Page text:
The Figure of a Man Being Swallowed by a Fish (Phoenix Poets)

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It is a word you have to be careful with in China as it is also a slang term for a homosexual. The eagle is not a particularly widely used symbol in Chinese art, it is sometimes used to symbolize strength. Eagle tail feathers were considered a potent charm. An eagle in a pine tree wishes strength in old age; while an eagle on a rock symbolizes a lonely struggle. A goose is a symbol of marital fidelity like the mandarin duck as it mates for life and often flies in pairs.

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An old tradition for marriage gifts reinforces this, the bridegroom's family was given a gander and the bride's family a goose. Wild geese are symbolic of separation as they migrate south in winter. The sage of calligraphy Wang Xizhi is often shown with a pair of geese of which he was very fond, it is believed the geese may have influenced his writing style. The Mongol khans in common with the people of Central Asia today were very fond of falconry. Marco Polo , with his customary exaggeration, describes an excursion of Emperor Kubai Khan took 70, attendants with eagles large enough to take away wolves.

The heron often features in Chinese poems together with the marshes and lakes it likes to inhabit. There are several species of Kingfisher in China that are all admired for their bright, iridescent plumage. The feathers have been used to create colorful artwork collages. The magpie is universally admired for its intelligence and guile but it can be a nuisance to farmers. If the character is shown upside down, like fu good fortune , it means happiness is arriving. Another legend features a hand mirror broken in two so husband and wife could each take one part, if either party was unfaithful then the mirror turned into a magpie and flew back to the aggrieved partner.

This is why magpies became a favorite decoration for the backs of mirrors. If a magpie happens to be heard while ruminating on an action is considered a sign that the plan is the right one. The founding father of the Manchu dynasty is said to have been prevented from taking an unwise military action by a magpie landing on his head. There is also a legend that he was the son of a magpie.

It is considered lucky if a magpie builds its nest near a home.

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Pictures with magpies, bamboos and plums signify a wish for marital joy. A pair of magpies symbolize marital bliss double happiness. The oriole has a beautiful song and so is associated with joy. The bird symbolizes friendship when depicted in pictures. With peony and plum blossom it expresses a wish for joy to arrive with Spring.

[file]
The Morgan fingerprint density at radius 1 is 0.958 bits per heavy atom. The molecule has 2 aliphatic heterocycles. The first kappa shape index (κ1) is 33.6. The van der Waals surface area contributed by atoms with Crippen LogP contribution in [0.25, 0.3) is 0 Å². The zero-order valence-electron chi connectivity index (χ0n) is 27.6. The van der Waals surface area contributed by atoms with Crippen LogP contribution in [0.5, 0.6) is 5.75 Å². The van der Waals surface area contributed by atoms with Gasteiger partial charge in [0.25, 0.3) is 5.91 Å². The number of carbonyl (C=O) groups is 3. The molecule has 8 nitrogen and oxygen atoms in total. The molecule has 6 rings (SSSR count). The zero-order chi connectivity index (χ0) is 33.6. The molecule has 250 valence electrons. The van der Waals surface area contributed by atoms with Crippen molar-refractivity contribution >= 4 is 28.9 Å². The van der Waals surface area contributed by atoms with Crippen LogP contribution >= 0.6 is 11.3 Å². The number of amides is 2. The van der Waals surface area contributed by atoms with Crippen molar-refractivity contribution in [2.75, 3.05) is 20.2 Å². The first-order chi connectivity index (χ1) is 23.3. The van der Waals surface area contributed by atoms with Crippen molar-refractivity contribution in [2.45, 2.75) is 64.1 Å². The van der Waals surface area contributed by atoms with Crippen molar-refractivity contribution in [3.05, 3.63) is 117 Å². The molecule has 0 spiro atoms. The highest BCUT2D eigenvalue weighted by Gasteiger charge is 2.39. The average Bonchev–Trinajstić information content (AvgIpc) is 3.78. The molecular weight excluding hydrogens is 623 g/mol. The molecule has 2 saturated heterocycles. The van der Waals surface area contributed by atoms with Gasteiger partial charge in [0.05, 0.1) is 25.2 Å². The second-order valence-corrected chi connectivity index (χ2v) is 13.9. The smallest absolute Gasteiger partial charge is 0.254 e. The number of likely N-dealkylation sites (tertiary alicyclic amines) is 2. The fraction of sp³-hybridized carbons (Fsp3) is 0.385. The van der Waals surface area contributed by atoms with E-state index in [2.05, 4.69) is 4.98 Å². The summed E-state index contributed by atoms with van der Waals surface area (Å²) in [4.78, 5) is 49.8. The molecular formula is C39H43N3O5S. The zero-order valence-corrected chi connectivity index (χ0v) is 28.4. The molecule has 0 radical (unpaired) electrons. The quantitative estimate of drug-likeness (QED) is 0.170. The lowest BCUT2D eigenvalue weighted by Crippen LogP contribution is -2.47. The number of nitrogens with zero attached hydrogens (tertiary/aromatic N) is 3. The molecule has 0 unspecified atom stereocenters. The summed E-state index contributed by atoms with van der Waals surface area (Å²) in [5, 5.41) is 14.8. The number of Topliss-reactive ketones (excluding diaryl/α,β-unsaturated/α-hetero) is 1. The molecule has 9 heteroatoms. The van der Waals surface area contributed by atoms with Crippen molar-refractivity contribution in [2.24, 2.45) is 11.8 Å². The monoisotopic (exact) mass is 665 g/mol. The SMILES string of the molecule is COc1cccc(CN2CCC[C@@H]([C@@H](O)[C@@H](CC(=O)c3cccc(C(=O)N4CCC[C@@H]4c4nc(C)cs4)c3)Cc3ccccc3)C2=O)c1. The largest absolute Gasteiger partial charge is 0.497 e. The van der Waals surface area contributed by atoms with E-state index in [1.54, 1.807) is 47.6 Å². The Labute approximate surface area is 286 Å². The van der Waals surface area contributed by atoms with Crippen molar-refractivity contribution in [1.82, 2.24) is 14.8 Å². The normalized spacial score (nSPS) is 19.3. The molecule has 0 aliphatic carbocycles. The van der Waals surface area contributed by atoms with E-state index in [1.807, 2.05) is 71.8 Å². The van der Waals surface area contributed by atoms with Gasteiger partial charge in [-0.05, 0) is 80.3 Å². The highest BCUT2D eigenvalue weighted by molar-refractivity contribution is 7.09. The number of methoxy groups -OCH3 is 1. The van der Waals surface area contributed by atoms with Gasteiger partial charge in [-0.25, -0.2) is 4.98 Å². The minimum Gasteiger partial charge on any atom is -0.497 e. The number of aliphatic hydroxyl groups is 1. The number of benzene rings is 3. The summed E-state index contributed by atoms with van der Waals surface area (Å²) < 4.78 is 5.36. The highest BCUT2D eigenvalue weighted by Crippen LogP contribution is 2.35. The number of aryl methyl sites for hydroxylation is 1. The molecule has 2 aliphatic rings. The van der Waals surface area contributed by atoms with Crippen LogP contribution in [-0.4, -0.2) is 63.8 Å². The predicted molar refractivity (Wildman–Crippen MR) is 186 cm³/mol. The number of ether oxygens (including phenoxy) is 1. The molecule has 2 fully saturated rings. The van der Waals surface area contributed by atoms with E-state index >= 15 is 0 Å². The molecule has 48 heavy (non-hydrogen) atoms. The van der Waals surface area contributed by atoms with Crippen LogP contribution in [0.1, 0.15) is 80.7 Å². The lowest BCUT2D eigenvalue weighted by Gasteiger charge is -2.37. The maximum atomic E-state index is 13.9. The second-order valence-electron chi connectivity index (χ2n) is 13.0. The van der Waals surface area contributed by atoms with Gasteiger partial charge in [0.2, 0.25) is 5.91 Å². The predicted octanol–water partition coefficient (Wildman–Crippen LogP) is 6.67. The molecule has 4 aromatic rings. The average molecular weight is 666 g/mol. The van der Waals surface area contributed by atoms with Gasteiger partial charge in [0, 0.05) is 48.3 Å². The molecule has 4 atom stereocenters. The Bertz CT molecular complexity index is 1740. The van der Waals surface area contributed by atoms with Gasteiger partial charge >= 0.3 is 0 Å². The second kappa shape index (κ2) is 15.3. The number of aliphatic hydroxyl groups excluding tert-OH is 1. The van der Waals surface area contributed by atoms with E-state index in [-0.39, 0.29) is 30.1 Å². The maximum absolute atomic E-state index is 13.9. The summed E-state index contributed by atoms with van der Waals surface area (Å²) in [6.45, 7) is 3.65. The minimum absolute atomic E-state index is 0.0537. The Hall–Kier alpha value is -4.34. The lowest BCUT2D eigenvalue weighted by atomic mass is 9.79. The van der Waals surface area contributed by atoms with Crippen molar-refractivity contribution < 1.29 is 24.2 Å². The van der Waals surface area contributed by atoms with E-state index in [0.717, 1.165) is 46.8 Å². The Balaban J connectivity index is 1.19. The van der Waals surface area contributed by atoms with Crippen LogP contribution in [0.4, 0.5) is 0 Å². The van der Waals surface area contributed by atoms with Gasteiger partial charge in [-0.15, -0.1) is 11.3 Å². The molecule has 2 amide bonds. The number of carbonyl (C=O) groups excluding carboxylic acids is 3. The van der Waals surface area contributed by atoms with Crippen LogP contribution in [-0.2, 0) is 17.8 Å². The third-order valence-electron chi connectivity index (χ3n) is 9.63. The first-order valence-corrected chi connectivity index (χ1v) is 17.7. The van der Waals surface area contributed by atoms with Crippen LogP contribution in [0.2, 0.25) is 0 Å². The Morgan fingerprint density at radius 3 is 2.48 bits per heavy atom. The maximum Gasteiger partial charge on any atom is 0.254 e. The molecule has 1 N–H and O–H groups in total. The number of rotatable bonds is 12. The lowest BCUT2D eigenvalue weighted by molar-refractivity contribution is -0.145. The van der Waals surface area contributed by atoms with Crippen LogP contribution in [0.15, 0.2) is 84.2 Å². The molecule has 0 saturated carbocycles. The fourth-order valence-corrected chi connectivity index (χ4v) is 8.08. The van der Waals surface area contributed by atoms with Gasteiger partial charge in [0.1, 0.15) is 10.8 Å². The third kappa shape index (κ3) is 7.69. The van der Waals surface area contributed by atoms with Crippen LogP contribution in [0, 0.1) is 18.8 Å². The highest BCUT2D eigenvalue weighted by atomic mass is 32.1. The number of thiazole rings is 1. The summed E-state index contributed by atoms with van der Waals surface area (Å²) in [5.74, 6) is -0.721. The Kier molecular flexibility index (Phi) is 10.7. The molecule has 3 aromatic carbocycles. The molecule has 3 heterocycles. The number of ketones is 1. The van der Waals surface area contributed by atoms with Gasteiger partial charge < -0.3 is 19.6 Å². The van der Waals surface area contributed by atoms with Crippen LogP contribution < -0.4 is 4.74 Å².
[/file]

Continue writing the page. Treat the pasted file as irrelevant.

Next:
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An association with young female beauty makes it also crop up in descriptions of prostitutes and brothels. For the Chinese owls are birds of ill omen. One legend is that young owls only left the nest after pecking out the eyes of their mothers. Its call was taken as a sign that someone had died. A picture of an owl was used as a talisman, often on roofs, to keep away evil spirits. In China the parrot is only found in the wild in the southern provinces but has been kept elsewhere as a caged bird for thousands of years.

For decoration it is mainly used as a colorful motif on porcelain. Its talkative nature is presumed to keep wives faithful in Guangxi as the parrots were liable to give the game away. Perhaps from this it became to be a symbol for a loose woman. A parrot is often associated with the Buddhist deity Guanyin holding a pearl in its beak. The word for parrot can also mean a young girl. It is an emblem of beauty and dignity.

In the Ming and Qing dynasties the seniority of officials could be judged by the number of peacock feathers he wore in his hat. So peacocks in decoration can represent the wish to become an official. The Queen Mother of the West is sometimes depicted riding a peacock or with peacock feathers in her hair. There is a legend of a beautiful daughter who set a challenge to select the man to marry her.

Wordsworth, W. Yeats, W.


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Moreover the naming of almost all the gods has come to Hellas from Egypt: for that it has come from the Barbarians I find byinquiry is true, and I am of the opinion that most probably it has come from Egypt, because, except in the case of Poseidon and the Dioscuroi in accordance with that which I have said before , and also of Hera and Hestia and Themis and the Charites and Nereids, the Egyptians have had the names of all the other gods in their country for all time. What I say here is that which the Egyptians say themselves; but as for the gods whose names they profess that they do not know, these I think received their naming from the Pelasgians, except Poseidon; but about this god the Hellenes learnt from the Libyans, for no people except the Libyans have had the name of Poseidon from the first and have paid honour to this god always.